After a week of skyrocketing coronavirus cases in the United States, officials are issuing a stark warning this Fourth of July: Skip the parties.

If you really have to go, wear a mask, wash your hands and maintain social distancing. And if you must host, keep the information of all attendees for future contact tracing.

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Coronavirus cases are rising in 36 states heading into the weekend — with California, Arizona, Texas and Florida all posting a record number of new infections this week.

Florida again shattered its daily record for new coronavirus cases in a single day Saturday with health officials reporting more than 11,000 confirmed cases.

After months of coronavirus restrictions, people restless to get back to normal are planning barbecues, dips in lakes and gatherings to watch fireworks.

But some are finding beaches in Miami and Los Angeles closed, tubing in Texas rivers banned and some city celebrations happening mostly on live streams. With states such as Arizona banning public events larger than 50 people, some officials are canceling annual fireworks altogether.

Without the right measures to stop the spread of the virus, health experts fear the holiday weekend could bring a wave of new infections that could overwhelm hospitals. To avoid a public health disaster, they’re imploring people to wear masks, skip bars and crowded places, and avoid mixing with people outside of their households.

“What we know is that our behavior is the most powerful tool we have right now against the virus,” said Dr. Nadine Burke Harris, surgeon general of California. “And we really need folks to, you know, step up. I know that folks are tired, but it’s absolutely critically important.”

The latest numbers

The U.S. has reported more than 2.7 million cases of the virus and at least 129,000 deaths, according to Johns Hopkins University.

The number of new cases surpassed 50,000 nationwide for the third straight day Friday.

With mask mandates for Texas and Kansas going into effect Friday, 19 states and Washington, D.C., now have such requirements.

Other governors have also issued statewide orders, including California, Connecticut, Delaware, Hawaii, Illinois and Michigan. And in Tennessee, Gov. Bill Lee signed an executive order granting mayors in 89 counties the authority to issue mask requirements. It allows local governments to issue the mandates if a surge requires more preventative measures being taken to slow the spread of the virus.

“While our densely populated urban areas continue to have the highest COVID-19 case rates, our local governments expressed a need for greater flexibility in addressing a rise in cases and that includes setting stronger expectations around masks,” Lee said in a statement. “This targeted approach ensures we protect both lives and livelihoods and safely keep our economy open in Tennessee.”

In Myrtle Beach, South Carolina, the beaches will be open to thousands of visitors for the holiday weekend — but with a mask requirement to help stop the spread, Mayor Brenda Bethune said.

Of the 36 states whose new cases have gone up this week compared to the previous one, nine of them have increased by over 50%. They are Montana, Idaho, Nevada, Florida, Georgia, Tennessee, Louisiana, Alaska and Delaware.

Health care workers make plea to governor

In Georgia, where coronavirus cases have surged in the past week compared to the one prior, health care workers made a passionate plea.

More than 1,400 of them signed a letter addressed to Gov. Brian Kemp asking for him to increase state restrictions to help slow the spread of the coronavirus.

The letter dated Thursday urged the governor to close bars and nightclubs and prohibit indoor gatherings of more than 25 people, including at places of worship. It also recommends a statewide face covering requirement that allows mayors and county officials to institute requirements appropriate for their jurisdictions.

“During the past week we have seen a sharp spike in cases that cannot be accounted for by increased testing. We also are seeing a very troubling increase in hospitalizations that, if continuing, will overwhelm our healthcare infrastructure, not only in metro Atlanta but also in rural Georgia,” the letter said.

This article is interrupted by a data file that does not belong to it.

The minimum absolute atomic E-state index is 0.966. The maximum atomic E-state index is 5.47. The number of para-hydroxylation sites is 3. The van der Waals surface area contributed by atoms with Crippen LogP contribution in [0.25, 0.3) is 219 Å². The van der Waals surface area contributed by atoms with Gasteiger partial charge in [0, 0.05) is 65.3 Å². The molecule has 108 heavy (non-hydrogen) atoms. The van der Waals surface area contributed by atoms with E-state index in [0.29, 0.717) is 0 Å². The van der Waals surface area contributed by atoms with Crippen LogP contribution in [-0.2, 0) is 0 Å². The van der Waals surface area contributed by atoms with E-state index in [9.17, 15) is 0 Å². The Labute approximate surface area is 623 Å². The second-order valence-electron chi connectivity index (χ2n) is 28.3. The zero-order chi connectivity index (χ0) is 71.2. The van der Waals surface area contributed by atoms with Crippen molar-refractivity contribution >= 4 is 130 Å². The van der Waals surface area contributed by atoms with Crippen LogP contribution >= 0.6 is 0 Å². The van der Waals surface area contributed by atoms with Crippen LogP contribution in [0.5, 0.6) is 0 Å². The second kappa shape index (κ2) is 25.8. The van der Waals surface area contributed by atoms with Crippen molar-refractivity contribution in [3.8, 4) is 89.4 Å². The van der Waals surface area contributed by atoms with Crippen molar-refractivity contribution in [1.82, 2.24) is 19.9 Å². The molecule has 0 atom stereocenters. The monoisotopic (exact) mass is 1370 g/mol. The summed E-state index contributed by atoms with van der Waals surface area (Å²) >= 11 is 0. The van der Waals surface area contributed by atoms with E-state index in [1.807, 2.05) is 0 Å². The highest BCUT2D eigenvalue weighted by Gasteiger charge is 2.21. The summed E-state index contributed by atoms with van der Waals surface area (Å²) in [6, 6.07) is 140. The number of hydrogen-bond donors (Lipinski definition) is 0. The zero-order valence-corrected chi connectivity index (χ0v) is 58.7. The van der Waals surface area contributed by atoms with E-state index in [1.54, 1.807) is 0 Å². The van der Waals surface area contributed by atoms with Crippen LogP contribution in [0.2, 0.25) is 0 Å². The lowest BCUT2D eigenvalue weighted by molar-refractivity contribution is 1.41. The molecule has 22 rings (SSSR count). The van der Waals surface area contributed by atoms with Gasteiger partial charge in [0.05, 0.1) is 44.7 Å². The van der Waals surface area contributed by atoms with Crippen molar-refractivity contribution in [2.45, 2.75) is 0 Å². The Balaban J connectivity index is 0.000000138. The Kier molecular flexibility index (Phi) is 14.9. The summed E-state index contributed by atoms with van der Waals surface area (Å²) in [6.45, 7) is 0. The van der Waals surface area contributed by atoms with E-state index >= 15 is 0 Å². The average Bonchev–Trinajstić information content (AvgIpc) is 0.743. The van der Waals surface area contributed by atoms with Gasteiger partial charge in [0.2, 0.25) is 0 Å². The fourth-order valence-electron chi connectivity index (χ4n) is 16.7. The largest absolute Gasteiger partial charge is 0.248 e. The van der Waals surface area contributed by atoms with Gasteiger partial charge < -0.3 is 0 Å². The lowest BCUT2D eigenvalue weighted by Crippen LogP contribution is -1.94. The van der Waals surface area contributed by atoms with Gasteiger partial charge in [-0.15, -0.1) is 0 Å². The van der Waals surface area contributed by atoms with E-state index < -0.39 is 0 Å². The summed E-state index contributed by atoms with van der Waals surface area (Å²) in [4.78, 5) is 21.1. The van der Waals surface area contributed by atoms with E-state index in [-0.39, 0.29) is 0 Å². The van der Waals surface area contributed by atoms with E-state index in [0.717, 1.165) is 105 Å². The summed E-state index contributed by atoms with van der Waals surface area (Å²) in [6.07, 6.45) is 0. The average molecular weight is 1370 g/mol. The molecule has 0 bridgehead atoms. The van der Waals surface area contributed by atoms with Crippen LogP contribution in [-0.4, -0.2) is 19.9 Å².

Dr. Jesse Couk, the chair of Infectious Disease Shepherd Center and a doctor at Piedmont Atlanta Hospital, told CNN he worked with other doctors and health care professionals to create the letter after he became frustrated with lack of action in response to the spike in cases.

Couk and other medical contacts worked together to create the letter and have other health care professionals sign it. He wanted to highlight the need for increased social distancing and further restrictions to slow the spread. He said he was speaking as a member of the Infectious Disease Society of Georgia and not as a representative of Piedmont Atlanta.

Hospitals reach capacity in two Texas counties

Hospitals in at least two Texas counties are at full capacity heading into the Fourth of July holiday weekend, with county judges urging residents to shelter in place.

Judges in Starr and Hidalgo counties sent out emergency alerts Friday, warning residents that local hospitals in the Rio Grande Valley were at capacity.

Judge Eloy Vera said there have been 18 deaths in Starr County due to COVID-19 and two severely ill patients had to be flown out of the area for treatment. One of the patients was taken to San Antonio and the other to Dallas, the judge said in the post on Facebook.

“The local and valley hospitals are at full capacity and have no more beds available. I urge all of our residents to please shelter-in-place, wear face coverings, practice social distancing and AVOID GATHERINGS,” he wrote.

Vera issued a public safety alert announcing a “Level 1 Severe” threat due to the virus spreading rapidly across the county.

In neighboring Hidalgo County, Judge Richard Cortez mirrored the warning.

In a public safety alert posted on Twitter, he also announced hospitals were at capacity and asked residents to shelter in place, avoid large gatherings, wear face coverings and practice social distancing.

In the post, Cortez asked residents to celebrate the Fourth of July “responsibly,” and to “Conserve resources; ONLY call 911 if absolutely necessary.”

Texas Gov. Greg Abbott issued an executive order Thursday requiring masks to be worn in public spaces in counties with 20 or more COVID-19 cases. He also gave mayors and judges the mandate to restrict gatherings of 10 or more people.

“Wearing a face covering in public is proven to be one of the most effective ways we have to slow the spread of COVID-19,” Abbott said in a statement.

“We have the ability to keep businesses open and move our economy forward so that Texans can continue to earn a paycheck, but it requires each of us to do our part to protect one another — and that means wearing a face covering in public spaces,” he said. “Likewise, large gatherings are a clear contributor to the rise in COVID-19 cases. Restricting the size of groups gatherings will strengthen Texas’ ability to corral this virus and keep Texans safe.”

Texas is expected to see nearly 2,000 new hospitalizations per day by mid-July, according to forecasts published by the Centers for Disease Control and Prevention.

On Friday, Texas reported a third day of new COVID-19 cases topping 7,000, according to state health department data.

Stop the spread of COVID-19

To help stop the spread of the coronavirus, the Centers for Disease Control and Prevention recommend wearing a cloth face mask in public, which is a requirement in some states.

Experts also recommend you keep 6 feet between yourself and others.

Make sure to wash your hands often with soap and water for at least 20 seconds and avoid touching your eyes, nose or mouth.

For more tips on how to stay safe, CLICK HERE.